The case for a larger UConn-Stamford Campus

UConn-Stamford Campus. (File Photo/The Daily Campus)

The city of Stamford is growing, as is interest in the UConn Stamford campus, but the campus itself is not growing at nearly the same rate. There was a reported 23 percent increase in applications to UConn-Stamford for the 2018-2019 academic year and a 1 percent population increase in Stamford’s population. The increase in campus buildings: zero.  

Students clearly want to attend the Stamford campus to take advantage of its proximity to New York City, its position as the third largest concentration of corporations in the nation (only behind Chicago and New York City), and its vibrant urban environment. Some of the exciting amenities Stamford offers include a world-class downtown park, an outdoor skating rink, public beaches, shops and countless restaurants. 

Many students and staff have anonymously voiced concerns about the need for a cafeteria, meal plans, more classrooms, more classes, more professors, and more sections of classes. The most common concern, however, was the need for a designated parking lot. UConn president Susan Herbst’s spokesperson said in an email that a new parking is scheduled to open in January 2019. While the new parking lot on Washington Boulevard will help accommodate commuters to the campus, it will not address other equally important concerns. 

The old parking garage was torn down earlier this year, leaving in its place a parcel of prime real estate in sought-after downtown Stamford worth tens of millions of dollars. That piece of real estate could have been better integrated with the campus by building a facility that included classroom space and parking spots. Similarly, the construction of a parking lot could have been matched with the construction of another building to accommodate the other popular demands of the student body such as a cafeteria and more classrooms. Instead, only a parking lot was built. 

Even though the Stamford campus lags behind in growth, the Storrs campus shows no sign of stopping. A new recreation center is set to open next year, with an estimated completed cost ranging from $75 million to $100 million. There is nothing wrong with building another recreation center on the Storrs campus, but investing in a campus in an urban area like Stamford will probably attract more students and revenue than a recreation center in a rural area.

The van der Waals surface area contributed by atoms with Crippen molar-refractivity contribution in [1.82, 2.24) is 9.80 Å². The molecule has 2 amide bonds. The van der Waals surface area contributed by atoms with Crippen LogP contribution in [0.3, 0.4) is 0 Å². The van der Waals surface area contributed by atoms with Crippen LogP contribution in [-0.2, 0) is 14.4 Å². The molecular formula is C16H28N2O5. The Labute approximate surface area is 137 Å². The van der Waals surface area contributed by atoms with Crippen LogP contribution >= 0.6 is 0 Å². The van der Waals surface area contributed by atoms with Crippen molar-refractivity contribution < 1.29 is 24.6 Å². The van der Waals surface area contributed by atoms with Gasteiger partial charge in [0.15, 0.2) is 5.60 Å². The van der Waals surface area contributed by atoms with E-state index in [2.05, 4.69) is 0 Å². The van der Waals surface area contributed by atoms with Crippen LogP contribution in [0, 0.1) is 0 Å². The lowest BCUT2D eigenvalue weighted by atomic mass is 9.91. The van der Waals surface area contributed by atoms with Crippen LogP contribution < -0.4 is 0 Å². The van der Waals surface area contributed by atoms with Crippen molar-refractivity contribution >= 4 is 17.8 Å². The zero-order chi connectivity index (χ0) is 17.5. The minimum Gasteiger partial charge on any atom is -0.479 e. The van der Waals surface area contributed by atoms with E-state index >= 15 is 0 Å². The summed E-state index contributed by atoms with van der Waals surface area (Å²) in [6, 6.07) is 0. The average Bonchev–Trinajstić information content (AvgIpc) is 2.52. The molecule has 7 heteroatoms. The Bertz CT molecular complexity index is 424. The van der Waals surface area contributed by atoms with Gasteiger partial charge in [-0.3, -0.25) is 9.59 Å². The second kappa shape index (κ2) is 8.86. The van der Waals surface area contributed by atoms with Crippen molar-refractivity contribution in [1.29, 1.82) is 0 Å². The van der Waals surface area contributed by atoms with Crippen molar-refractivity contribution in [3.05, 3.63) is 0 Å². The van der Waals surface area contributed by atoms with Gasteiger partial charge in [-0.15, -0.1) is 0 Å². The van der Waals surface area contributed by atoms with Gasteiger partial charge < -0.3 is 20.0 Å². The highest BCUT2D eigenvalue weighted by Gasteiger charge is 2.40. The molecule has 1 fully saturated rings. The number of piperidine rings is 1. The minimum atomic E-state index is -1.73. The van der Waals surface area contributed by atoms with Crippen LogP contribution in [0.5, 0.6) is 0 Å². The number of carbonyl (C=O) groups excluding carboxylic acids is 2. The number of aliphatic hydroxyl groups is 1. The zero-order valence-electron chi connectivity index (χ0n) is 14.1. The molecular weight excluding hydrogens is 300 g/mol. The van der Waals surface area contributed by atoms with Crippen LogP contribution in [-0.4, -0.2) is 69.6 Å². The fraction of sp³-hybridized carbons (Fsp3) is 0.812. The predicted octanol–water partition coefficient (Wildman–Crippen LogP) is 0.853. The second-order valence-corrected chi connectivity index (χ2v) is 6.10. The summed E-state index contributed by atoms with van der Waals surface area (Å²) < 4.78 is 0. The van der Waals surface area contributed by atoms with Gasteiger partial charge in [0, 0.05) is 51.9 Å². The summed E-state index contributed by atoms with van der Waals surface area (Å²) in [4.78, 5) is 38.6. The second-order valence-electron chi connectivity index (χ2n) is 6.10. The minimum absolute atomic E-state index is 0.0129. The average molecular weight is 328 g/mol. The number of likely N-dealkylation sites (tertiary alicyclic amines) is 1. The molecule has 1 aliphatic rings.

Stamford will continue to grow and attract new residents as the national trend in demographics is young people moving to urban areas for education, housing and work opportunities. Developers in Stamford are already profiting from this prospect, and they have launched a $6 billion construction boom to meet housing and office space demand in the next few years.  

It is now time for UConn to be part of Stamford’s emergence as Connecticut’s cosmopolitan urban center. UConn should add another building to expand classroom capacity to meet the educational demands of the 21st century and add more dorms to match the growing interest in the Stamford campus. Even Stamford Mayor David Martin has expressed his hopes for a larger UConn presence in Stamford’s fast-changing downtown.  

The addition of several housing units on the Stamford campus in 2017 is hopefully the beginning of a larger effort to expand UConn-Stamford. There is no doubt that the future of the Stamford campus will determine the future of the entire UConn system, and hopefully the administration will see this as a unique opportunity. 


Michael Hernandez is a contributor for The Daily Campus. He can be reached via email Michael.g.2.hernandez@uconn.edu